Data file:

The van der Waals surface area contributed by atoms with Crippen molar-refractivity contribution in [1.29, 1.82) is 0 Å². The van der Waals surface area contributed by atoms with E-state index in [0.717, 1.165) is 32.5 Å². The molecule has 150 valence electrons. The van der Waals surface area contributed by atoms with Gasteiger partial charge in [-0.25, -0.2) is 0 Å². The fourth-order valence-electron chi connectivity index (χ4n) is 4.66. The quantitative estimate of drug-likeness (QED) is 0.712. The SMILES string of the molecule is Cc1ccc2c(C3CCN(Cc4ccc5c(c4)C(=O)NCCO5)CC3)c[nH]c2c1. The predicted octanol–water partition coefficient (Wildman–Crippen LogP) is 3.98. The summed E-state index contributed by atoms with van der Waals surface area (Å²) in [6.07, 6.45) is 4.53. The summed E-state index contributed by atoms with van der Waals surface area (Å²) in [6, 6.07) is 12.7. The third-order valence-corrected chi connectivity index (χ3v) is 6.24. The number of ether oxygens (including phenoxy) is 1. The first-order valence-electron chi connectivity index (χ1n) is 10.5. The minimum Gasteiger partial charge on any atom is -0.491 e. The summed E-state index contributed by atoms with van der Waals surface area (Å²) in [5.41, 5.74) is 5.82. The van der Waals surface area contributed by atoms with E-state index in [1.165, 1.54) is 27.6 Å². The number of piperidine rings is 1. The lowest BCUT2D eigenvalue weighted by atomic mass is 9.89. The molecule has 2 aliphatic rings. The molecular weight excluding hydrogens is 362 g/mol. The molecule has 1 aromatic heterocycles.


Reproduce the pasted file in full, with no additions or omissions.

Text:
The van der Waals surface area contributed by atoms with Crippen molar-refractivity contribution in [1.29, 1.82) is 0 Å². The van der Waals surface area contributed by atoms with E-state index in [0.717, 1.165) is 32.5 Å². The molecule has 150 valence electrons. The van der Waals surface area contributed by atoms with Gasteiger partial charge in [-0.25, -0.2) is 0 Å². The fourth-order valence-electron chi connectivity index (χ4n) is 4.66. The quantitative estimate of drug-likeness (QED) is 0.712. The SMILES string of the molecule is Cc1ccc2c(C3CCN(Cc4ccc5c(c4)C(=O)NCCO5)CC3)c[nH]c2c1. The predicted octanol–water partition coefficient (Wildman–Crippen LogP) is 3.98. The summed E-state index contributed by atoms with van der Waals surface area (Å²) in [6.07, 6.45) is 4.53. The summed E-state index contributed by atoms with van der Waals surface area (Å²) in [6, 6.07) is 12.7. The third-order valence-corrected chi connectivity index (χ3v) is 6.24. The number of ether oxygens (including phenoxy) is 1. The first-order valence-electron chi connectivity index (χ1n) is 10.5. The minimum Gasteiger partial charge on any atom is -0.491 e. The summed E-state index contributed by atoms with van der Waals surface area (Å²) in [5.41, 5.74) is 5.82. The van der Waals surface area contributed by atoms with E-state index in [1.165, 1.54) is 27.6 Å². The number of piperidine rings is 1. The lowest BCUT2D eigenvalue weighted by atomic mass is 9.89. The molecule has 2 aliphatic rings. The molecular weight excluding hydrogens is 362 g/mol. The molecule has 1 aromatic heterocycles.